My friend called up the other day to complain about the Lions win over the Cardinals. After talking about what a boring affair the game was, he went on to say that all hope is lost since we won’t have a high draft pick. Especially if they find ways to keep winning.
Now I’ll be the first to agree that a higher pick is always preferable in the draft because it opens up a world talented options. But it also doesn’t guarantee success.
In 1967 the Detroit Lions selected talented running back Mel Farr out of UCLA with the 7th overall pick. Farr was a good back, but injuries help keep him from becoming a transcendent player. Kind of like Ezekiel Ansah. Meanwhile, the Lions selected cornerback Lem Barney in the second round of the ’67 draft and he became one of the best in the game.
And while 1968 first round selection quarterback Greg Landry did have one Pro Bowl season and receiver Earl McCullouch, the Lions other first round pick that year was certainly a contributor to the passing game, neither lived up what third-round pick tight end Charlie Sanders accomplished.
Today both Barney and Sanders are in the Hall of Fame while those the Lions drafted ahead of them were never able to produce at the same level.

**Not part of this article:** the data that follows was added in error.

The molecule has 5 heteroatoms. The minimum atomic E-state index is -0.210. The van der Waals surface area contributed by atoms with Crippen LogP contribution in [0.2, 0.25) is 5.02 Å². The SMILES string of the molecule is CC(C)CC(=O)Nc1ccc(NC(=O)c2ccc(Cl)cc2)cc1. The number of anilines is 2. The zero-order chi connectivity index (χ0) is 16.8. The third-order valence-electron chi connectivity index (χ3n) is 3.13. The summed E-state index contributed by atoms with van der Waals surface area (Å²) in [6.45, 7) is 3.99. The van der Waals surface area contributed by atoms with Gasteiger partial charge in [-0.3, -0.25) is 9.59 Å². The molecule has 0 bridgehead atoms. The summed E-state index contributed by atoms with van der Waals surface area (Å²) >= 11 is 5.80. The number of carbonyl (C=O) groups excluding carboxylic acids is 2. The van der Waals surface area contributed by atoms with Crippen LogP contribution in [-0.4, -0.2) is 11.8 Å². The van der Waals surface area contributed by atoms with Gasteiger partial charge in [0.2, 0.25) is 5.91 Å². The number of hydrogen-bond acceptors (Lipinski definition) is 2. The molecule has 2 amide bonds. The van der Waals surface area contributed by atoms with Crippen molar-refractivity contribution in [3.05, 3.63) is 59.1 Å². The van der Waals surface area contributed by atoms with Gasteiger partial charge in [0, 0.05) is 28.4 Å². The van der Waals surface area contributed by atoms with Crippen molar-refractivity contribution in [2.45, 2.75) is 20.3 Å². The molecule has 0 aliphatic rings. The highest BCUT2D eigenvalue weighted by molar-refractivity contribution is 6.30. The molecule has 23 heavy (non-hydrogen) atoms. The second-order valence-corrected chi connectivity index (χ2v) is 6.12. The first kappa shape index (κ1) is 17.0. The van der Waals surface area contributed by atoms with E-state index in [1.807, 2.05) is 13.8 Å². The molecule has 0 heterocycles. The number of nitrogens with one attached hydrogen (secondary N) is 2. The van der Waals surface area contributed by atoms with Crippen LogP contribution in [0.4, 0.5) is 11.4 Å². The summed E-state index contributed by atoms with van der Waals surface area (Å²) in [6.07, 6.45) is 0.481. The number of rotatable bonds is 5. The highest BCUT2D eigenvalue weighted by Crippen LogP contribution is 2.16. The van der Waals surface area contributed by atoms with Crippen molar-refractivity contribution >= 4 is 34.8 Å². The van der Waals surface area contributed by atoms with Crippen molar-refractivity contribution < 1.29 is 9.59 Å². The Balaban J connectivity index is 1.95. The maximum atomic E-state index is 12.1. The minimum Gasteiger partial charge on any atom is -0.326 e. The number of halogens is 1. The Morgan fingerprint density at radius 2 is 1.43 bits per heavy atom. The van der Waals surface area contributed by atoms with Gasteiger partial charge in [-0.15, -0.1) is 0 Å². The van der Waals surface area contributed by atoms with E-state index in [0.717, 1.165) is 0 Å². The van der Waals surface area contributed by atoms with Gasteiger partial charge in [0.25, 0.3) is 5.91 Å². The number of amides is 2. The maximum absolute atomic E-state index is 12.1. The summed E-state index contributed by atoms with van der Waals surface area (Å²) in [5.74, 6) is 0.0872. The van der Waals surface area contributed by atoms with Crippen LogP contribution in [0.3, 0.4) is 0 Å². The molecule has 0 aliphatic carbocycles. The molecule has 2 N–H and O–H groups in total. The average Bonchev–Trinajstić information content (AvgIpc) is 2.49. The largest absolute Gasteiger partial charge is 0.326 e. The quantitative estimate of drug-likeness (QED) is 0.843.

There is a point here; getting high-quality players at the top of the draft is great if they pan out, but consistently finding players throughout the draft is the real key to a successful roster. Something the Lions haven’t done much of over the last 60 years.
If the Lions are going to turn things around then-general manager Bob Quinn will need to be successful in the draft. The Lions current rookie draft class is actually considered among the most productive in the league with the contributions of Frank Ragnow, Kerryon Johnson, Da’Shawn Hand and Tracy Walker.
Continued draft success like that will certainly help turnaround this franchise. But it is about more than just a high pick. It’s using that pick wisely and following up with more astute picks in the ensuing rounds.
In 1983 the Lions had the 13th pick in the first round and bypassed Hall of Fame quarterbacks Dan Marino and Jim Kelly. Imagine if the Lions had used good sense and passed on fullback James Jones to take either one of those signal-callers?
Instead, they waited until 1986 to select quarterback Chuck Long who never panned out, then it was Andre Ware in 1990 who couldn’t hit a receiver to save his life and Joey ‘Blue Skies’ Harrington in 2002.
You see the pattern here and the importance of using draft picks wisely?